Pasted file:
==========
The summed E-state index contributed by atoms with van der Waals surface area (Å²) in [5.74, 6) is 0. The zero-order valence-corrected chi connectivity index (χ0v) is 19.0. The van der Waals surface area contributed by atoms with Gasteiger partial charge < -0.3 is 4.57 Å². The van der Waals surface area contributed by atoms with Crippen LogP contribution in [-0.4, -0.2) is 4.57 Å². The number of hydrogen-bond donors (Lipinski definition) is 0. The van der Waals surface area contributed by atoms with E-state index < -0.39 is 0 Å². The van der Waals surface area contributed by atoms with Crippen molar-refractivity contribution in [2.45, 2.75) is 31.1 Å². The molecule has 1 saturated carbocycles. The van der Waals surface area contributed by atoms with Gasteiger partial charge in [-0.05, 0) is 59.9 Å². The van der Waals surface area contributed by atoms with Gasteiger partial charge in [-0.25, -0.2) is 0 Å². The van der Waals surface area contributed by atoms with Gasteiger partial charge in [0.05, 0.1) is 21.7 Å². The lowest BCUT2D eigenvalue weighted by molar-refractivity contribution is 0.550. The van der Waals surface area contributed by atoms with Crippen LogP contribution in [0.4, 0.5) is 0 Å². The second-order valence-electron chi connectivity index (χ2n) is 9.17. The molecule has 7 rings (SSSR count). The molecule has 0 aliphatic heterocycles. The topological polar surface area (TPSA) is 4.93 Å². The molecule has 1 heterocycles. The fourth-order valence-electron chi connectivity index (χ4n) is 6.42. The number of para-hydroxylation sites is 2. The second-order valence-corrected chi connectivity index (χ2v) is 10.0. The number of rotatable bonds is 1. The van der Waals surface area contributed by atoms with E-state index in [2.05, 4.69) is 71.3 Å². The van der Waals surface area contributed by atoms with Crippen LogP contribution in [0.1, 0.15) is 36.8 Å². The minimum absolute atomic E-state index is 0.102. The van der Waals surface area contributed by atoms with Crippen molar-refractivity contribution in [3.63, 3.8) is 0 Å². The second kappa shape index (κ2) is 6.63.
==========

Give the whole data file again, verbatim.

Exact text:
The summed E-state index contributed by atoms with van der Waals surface area (Å²) in [5.74, 6) is 0. The zero-order valence-corrected chi connectivity index (χ0v) is 19.0. The van der Waals surface area contributed by atoms with Gasteiger partial charge < -0.3 is 4.57 Å². The van der Waals surface area contributed by atoms with Crippen LogP contribution in [-0.4, -0.2) is 4.57 Å². The number of hydrogen-bond donors (Lipinski definition) is 0. The van der Waals surface area contributed by atoms with E-state index < -0.39 is 0 Å². The van der Waals surface area contributed by atoms with Crippen molar-refractivity contribution in [2.45, 2.75) is 31.1 Å². The molecule has 1 saturated carbocycles. The van der Waals surface area contributed by atoms with Gasteiger partial charge in [-0.05, 0) is 59.9 Å². The van der Waals surface area contributed by atoms with Gasteiger partial charge in [-0.25, -0.2) is 0 Å². The van der Waals surface area contributed by atoms with Gasteiger partial charge in [0.05, 0.1) is 21.7 Å². The lowest BCUT2D eigenvalue weighted by molar-refractivity contribution is 0.550. The van der Waals surface area contributed by atoms with Crippen LogP contribution in [0.4, 0.5) is 0 Å². The second-order valence-electron chi connectivity index (χ2n) is 9.17. The molecule has 7 rings (SSSR count). The molecule has 0 aliphatic heterocycles. The topological polar surface area (TPSA) is 4.93 Å². The molecule has 1 heterocycles. The fourth-order valence-electron chi connectivity index (χ4n) is 6.42. The number of para-hydroxylation sites is 2. The second-order valence-corrected chi connectivity index (χ2v) is 10.0. The number of rotatable bonds is 1. The van der Waals surface area contributed by atoms with E-state index in [2.05, 4.69) is 71.3 Å². The van der Waals surface area contributed by atoms with Crippen LogP contribution in [0.1, 0.15) is 36.8 Å². The minimum absolute atomic E-state index is 0.102. The van der Waals surface area contributed by atoms with Crippen molar-refractivity contribution in [3.63, 3.8) is 0 Å². The second kappa shape index (κ2) is 6.63.